A Job that Works Can Stop Working

girl-with-heart-balloon
Sometimes things just drift.

When my museum career came to a screeching halt a few years back during the recession (and my first pregnancy), I made a very calculated and deliberate decision to come back to higher ed as my workplace of choice. A decision that came after a lot of processing of my feelings about my career and my work, and a lot of soul searching and reflection. If I had been able to be honest with myself (instead of clouded mind after having been laid off), I would have been able to say, “You know what? We’re just not suitable for each other anymore. It’s time to move on” to the museum profession.

I wish I had known this a long time ago, but just in case you don’t, a piece of advice.

Your Feelings about Work Can and Will Change

Your feelings about your job can change and probably will change, and that’s not only normal, it’s also okay. This happens. A job that works for you can stop working for you.

It can happen slowly, over time, as your work responsibilities and commitments grow. It can sneak up on you, as you find yourself wondering why you are so consumed with intrusive work thoughts when you’re trying to enjoy your personal time and relax. It can happen suddenly, when you realize that a job that you once loved because it was demanding tilts too far toward overwhelming when you return to work as a new mom. Or when you find that you need a lot more flexibility when you have to take on a family member’s unexpected health needs.

Whatever it is, I just wish I had heard more often that this happens so I could at least expect it.

Why My Museum Career Stopped Working

For me, working in museums had stopped working, and I just hadn’t realized it.

  • I was working really long hours,
  • at places that required long commutes,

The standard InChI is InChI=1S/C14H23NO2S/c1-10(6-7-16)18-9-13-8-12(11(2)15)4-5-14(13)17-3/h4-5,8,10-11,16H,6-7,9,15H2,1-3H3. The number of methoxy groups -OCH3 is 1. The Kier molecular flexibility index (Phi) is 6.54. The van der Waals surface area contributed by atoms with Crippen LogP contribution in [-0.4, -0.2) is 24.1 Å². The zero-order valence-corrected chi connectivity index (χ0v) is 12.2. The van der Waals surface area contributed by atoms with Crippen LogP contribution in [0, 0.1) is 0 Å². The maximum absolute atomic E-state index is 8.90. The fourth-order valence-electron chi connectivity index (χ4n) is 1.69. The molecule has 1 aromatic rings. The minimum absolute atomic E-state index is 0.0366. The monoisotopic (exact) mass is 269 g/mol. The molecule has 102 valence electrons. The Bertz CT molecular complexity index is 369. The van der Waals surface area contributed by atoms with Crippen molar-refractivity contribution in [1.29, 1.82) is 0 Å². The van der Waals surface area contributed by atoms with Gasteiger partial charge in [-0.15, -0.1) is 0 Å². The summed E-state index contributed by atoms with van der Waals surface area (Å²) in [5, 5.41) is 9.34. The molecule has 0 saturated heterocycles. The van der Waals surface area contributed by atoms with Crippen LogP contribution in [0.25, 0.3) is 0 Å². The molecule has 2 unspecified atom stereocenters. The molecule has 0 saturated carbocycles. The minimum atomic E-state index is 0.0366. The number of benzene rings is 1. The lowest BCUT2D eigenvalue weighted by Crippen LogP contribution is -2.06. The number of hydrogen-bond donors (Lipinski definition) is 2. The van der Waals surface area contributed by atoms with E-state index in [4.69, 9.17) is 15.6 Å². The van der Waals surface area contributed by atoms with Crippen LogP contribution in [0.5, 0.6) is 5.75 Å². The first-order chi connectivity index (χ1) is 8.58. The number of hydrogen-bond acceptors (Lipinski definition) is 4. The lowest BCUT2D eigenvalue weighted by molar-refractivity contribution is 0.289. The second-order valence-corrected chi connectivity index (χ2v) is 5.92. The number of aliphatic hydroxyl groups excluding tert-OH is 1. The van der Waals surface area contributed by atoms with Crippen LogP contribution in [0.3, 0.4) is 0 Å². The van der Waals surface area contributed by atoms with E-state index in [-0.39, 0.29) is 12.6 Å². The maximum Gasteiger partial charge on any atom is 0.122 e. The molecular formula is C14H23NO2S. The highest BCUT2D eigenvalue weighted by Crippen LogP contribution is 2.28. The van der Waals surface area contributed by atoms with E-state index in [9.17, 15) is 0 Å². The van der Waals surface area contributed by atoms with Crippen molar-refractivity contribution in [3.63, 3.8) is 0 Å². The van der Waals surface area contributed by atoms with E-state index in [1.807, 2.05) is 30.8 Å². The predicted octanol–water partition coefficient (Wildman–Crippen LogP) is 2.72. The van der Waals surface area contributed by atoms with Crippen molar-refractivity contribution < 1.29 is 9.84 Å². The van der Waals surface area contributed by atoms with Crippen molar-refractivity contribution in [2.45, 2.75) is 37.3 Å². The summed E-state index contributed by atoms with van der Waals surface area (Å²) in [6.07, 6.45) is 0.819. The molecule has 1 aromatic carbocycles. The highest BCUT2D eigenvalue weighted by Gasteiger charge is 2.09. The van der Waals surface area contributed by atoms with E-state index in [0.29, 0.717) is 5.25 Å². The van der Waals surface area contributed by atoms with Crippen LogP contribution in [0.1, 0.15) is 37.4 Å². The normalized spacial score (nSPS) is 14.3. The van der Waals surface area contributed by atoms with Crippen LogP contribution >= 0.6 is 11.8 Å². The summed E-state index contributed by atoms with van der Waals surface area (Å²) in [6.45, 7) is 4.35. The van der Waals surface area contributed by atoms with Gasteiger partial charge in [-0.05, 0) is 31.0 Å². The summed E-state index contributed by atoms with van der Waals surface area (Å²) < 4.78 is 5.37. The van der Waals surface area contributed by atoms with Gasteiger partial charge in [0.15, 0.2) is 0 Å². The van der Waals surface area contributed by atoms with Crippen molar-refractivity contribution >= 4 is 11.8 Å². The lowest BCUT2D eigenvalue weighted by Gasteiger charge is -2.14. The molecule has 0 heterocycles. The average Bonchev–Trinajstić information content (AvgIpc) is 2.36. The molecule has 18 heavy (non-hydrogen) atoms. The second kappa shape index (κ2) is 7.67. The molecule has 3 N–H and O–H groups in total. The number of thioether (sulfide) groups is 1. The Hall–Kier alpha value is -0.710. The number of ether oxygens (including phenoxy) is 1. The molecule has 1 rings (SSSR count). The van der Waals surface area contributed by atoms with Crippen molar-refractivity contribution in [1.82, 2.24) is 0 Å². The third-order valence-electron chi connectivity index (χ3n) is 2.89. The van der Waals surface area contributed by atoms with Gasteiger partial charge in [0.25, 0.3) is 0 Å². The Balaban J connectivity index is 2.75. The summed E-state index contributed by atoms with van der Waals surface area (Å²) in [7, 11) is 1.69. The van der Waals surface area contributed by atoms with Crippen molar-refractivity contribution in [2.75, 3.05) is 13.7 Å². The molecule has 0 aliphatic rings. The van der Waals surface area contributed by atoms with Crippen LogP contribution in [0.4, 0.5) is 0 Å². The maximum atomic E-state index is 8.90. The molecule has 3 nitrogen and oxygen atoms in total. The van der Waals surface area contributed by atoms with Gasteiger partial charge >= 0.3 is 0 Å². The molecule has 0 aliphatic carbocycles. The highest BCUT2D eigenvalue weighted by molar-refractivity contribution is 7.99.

• with very few resources for my work or myself,
  • and no sense of a work support community because it’s a very small industry where others face those same drains on their time and resources.
  • I certainly wasn’t getting great pay or benefits!

The Pull of Career Identity – and a Feeling of Being a Failure

So what was it that kept me coming back (until my layoff)? I think it was a lot of things, but namely that it was a career I had always wanted, that I had always envisioned. I had a lot of work self-esteem and identity wrapped up in my chosen profession and a lot of pride that I had made a go of an extremely competitive field. 

I had always dreamed of working in a cool, funky, creative, and quirky profession, and had found one that was tailor-made for the insatiably curious part of me. I felt rejected, burned out, exhausted, and adrift after my layoff. It felt like my career had chewed me up and spit me out.

What I didn’t know then but know now was that things were shifting out from under me, slowly over time. What work was giving me had shifted; I was feeling less fulfilled and more drained, the exact opposite of what I wanted from such a creative job.

What I thought I wanted out of work had shifted; I cared less about what I could tell people I did for a living as I began to long for practical adult things like a livable salary and benefits. My self-awareness of what I wanted and needed changed; I gained a lot more clarity on what kind of relationship I wanted with my job, what role it needed to play in my life.

My (career) needs had evolved – and yours will, too

Now I can be alot less harsh on myself. It wasn’t that I failed in my chosen career or wasn’t cut out for it; it was that I had changed while work had also changed, and together we grew in different directions. So, more accurately, I can now instead say that it’s not that things were shifting out from under me, it’s that we were both evolving at the same time.

Deciding your job isn’t working out happens, more commonly than you might think. One thing that isn’t said enough in the workplace, especially when you’re working in a field that required a lot of schooling, training, and specialization, like, say, higher ed –  is that you’re allowed to change your feelings about your job.

Something that you so passionately pursued can lose its shine. Or maybe it starts eating into your work-life balance, and that’s a deal breaker. Great! Go forth and broker a new deal that works a lot better.  You might need a hot minute or two to process your feelings, to mourn what has passed, to fear what’s to come, to put one chapter to rest, and to let that job go.

And then dust yourself off and ask me if what you’re going through is normal? Yup. Totally. You’ll dream new dream jobs and work towards one that will work better for you.

Just like you change over time, your feelings about and relationship with your work will change over time, too. It took me forever, but I finally realized and processed that it was okay that my feelings towards my once dream career had faded. I hope this post helps it not take forever for you if you’re facing similar circumstances.

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